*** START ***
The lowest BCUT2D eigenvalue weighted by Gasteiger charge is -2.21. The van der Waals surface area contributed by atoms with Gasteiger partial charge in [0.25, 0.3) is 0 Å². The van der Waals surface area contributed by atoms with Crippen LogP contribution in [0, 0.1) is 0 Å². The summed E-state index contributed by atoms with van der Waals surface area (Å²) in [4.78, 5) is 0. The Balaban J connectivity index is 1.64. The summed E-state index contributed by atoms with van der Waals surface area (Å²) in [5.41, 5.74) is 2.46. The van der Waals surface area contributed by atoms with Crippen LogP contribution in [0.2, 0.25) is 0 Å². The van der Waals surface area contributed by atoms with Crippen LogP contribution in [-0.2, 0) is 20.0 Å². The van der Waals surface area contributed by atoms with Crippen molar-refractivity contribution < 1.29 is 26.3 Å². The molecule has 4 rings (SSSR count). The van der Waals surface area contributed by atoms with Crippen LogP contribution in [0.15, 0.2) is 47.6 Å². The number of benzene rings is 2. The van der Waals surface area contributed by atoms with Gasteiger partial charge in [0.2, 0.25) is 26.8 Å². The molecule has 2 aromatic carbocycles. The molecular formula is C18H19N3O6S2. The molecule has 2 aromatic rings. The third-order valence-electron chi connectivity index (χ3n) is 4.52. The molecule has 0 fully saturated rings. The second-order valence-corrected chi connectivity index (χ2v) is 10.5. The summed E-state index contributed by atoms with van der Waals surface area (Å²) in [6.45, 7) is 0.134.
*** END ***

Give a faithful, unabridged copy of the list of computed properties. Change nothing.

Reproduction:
The lowest BCUT2D eigenvalue weighted by Gasteiger charge is -2.21. The van der Waals surface area contributed by atoms with Gasteiger partial charge in [0.25, 0.3) is 0 Å². The van der Waals surface area contributed by atoms with Crippen LogP contribution in [0, 0.1) is 0 Å². The summed E-state index contributed by atoms with van der Waals surface area (Å²) in [4.78, 5) is 0. The Balaban J connectivity index is 1.64. The summed E-state index contributed by atoms with van der Waals surface area (Å²) in [5.41, 5.74) is 2.46. The van der Waals surface area contributed by atoms with Crippen LogP contribution in [0.2, 0.25) is 0 Å². The van der Waals surface area contributed by atoms with Crippen LogP contribution in [-0.2, 0) is 20.0 Å². The van der Waals surface area contributed by atoms with Crippen molar-refractivity contribution < 1.29 is 26.3 Å². The molecule has 4 rings (SSSR count). The van der Waals surface area contributed by atoms with Crippen LogP contribution in [0.15, 0.2) is 47.6 Å². The number of benzene rings is 2. The van der Waals surface area contributed by atoms with Gasteiger partial charge in [0.2, 0.25) is 26.8 Å². The molecule has 2 aromatic carbocycles. The molecular formula is C18H19N3O6S2. The molecule has 2 aromatic rings. The third-order valence-electron chi connectivity index (χ3n) is 4.52. The molecule has 0 fully saturated rings. The second-order valence-corrected chi connectivity index (χ2v) is 10.5. The summed E-state index contributed by atoms with van der Waals surface area (Å²) in [6.45, 7) is 0.134.